What Does Your Ecommerce Unboxing Experience Say About Your Brand?

The rising demand for customised packaging experiences has disrupted the ecommerce market.

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BillerudKorsnäs has been in the paper and pulp business for over a century, and we have seen consumer packaging evolve from a practical solution to a consumer experience, especially in the last 20 years. This shift can be attributed to three trends: 

  1. The evolution of ecommerce
  2. YouTube
  3. Social media influencers

The latter two — self-made videos and channels like Instagram, Facebook and others have changed “unboxing” from a mundane step to a sought-after consumer experience. 

We used Google Trends to analyze the word “unboxing” and found that in 2004, it was barely a blip on internet users’ radar. So few people searched for unboxing that it barely registered in Google’s database. By 2008, unboxing saw an uptick in popularity and, as you can see from the chart below, unboxing searches continue to be popular, especially every December.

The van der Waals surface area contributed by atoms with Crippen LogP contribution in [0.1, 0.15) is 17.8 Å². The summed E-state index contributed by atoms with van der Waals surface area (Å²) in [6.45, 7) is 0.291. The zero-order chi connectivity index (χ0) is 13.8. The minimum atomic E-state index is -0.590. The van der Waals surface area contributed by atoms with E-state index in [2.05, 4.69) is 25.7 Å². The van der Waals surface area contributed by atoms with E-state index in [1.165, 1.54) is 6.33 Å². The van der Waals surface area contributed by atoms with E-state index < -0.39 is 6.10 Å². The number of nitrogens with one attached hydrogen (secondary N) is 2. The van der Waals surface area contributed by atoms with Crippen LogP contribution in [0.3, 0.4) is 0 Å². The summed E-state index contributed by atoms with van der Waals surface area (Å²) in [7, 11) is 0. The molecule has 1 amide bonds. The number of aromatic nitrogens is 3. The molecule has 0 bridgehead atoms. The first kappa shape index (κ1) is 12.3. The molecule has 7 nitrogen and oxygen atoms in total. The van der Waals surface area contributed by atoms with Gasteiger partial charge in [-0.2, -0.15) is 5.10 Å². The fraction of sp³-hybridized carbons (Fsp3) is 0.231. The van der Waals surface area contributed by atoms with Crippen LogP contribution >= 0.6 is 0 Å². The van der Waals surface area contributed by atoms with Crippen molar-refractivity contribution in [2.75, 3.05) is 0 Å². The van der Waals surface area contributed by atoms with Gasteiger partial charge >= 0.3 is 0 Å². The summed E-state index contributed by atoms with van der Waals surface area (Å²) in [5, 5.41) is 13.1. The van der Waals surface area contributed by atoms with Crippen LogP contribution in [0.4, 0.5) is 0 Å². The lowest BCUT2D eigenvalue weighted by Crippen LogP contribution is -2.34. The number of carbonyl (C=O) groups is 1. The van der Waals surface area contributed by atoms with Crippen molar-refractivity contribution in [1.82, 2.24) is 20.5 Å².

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(On Google’s scale of zero to 100, a zero signifies no interest, while a 100 signifies peak interest.) 

The ecommerce unboxing experience matters to consumers, and it can benefit your brand by driving awareness and loyalty. 

Ecommerce’s influence on consumer packaging

Although ecommerce represents about 15% of total U.S. retail sales, according to Digital Commerce 360, it is growing steadily. 

U.S. ecommerce percent of total retail sales, according to Digital Commerce 360:

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Consumers are becoming more comfortable with online shopping and accepting not being able to touch, feel and try products before a purchase.